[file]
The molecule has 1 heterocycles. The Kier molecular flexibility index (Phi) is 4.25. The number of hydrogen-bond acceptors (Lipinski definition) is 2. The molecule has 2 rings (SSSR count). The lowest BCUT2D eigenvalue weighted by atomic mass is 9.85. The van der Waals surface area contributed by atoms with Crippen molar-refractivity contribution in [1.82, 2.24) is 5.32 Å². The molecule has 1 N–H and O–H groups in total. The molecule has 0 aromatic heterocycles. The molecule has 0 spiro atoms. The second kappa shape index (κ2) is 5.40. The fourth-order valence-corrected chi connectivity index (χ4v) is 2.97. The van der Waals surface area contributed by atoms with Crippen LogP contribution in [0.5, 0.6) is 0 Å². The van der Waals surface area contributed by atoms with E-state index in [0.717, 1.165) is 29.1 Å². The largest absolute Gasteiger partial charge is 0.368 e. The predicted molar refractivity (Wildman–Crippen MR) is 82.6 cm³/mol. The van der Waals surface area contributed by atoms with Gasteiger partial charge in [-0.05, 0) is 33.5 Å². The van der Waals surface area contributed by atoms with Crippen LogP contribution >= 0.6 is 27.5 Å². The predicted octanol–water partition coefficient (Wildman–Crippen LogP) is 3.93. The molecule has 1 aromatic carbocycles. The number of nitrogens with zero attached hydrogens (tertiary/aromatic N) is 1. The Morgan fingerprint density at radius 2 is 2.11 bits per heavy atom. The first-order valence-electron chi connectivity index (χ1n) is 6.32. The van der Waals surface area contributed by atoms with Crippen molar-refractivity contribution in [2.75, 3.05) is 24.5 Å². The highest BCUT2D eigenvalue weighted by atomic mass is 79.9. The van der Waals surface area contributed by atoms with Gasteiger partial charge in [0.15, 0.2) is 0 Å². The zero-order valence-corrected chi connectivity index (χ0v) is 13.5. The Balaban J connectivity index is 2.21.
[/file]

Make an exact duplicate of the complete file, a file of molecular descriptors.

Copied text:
The molecule has 1 heterocycles. The Kier molecular flexibility index (Phi) is 4.25. The number of hydrogen-bond acceptors (Lipinski definition) is 2. The molecule has 2 rings (SSSR count). The lowest BCUT2D eigenvalue weighted by atomic mass is 9.85. The van der Waals surface area contributed by atoms with Crippen molar-refractivity contribution in [1.82, 2.24) is 5.32 Å². The molecule has 1 N–H and O–H groups in total. The molecule has 0 aromatic heterocycles. The molecule has 0 spiro atoms. The second kappa shape index (κ2) is 5.40. The fourth-order valence-corrected chi connectivity index (χ4v) is 2.97. The van der Waals surface area contributed by atoms with Crippen LogP contribution in [0.5, 0.6) is 0 Å². The van der Waals surface area contributed by atoms with E-state index in [0.717, 1.165) is 29.1 Å². The largest absolute Gasteiger partial charge is 0.368 e. The predicted molar refractivity (Wildman–Crippen MR) is 82.6 cm³/mol. The van der Waals surface area contributed by atoms with Gasteiger partial charge in [-0.05, 0) is 33.5 Å². The van der Waals surface area contributed by atoms with Crippen LogP contribution >= 0.6 is 27.5 Å². The predicted octanol–water partition coefficient (Wildman–Crippen LogP) is 3.93. The molecule has 1 aromatic carbocycles. The number of nitrogens with zero attached hydrogens (tertiary/aromatic N) is 1. The Morgan fingerprint density at radius 2 is 2.11 bits per heavy atom. The first-order valence-electron chi connectivity index (χ1n) is 6.32. The van der Waals surface area contributed by atoms with Crippen molar-refractivity contribution in [2.75, 3.05) is 24.5 Å². The highest BCUT2D eigenvalue weighted by atomic mass is 79.9. The van der Waals surface area contributed by atoms with Gasteiger partial charge in [0.15, 0.2) is 0 Å². The zero-order valence-corrected chi connectivity index (χ0v) is 13.5. The Balaban J connectivity index is 2.21.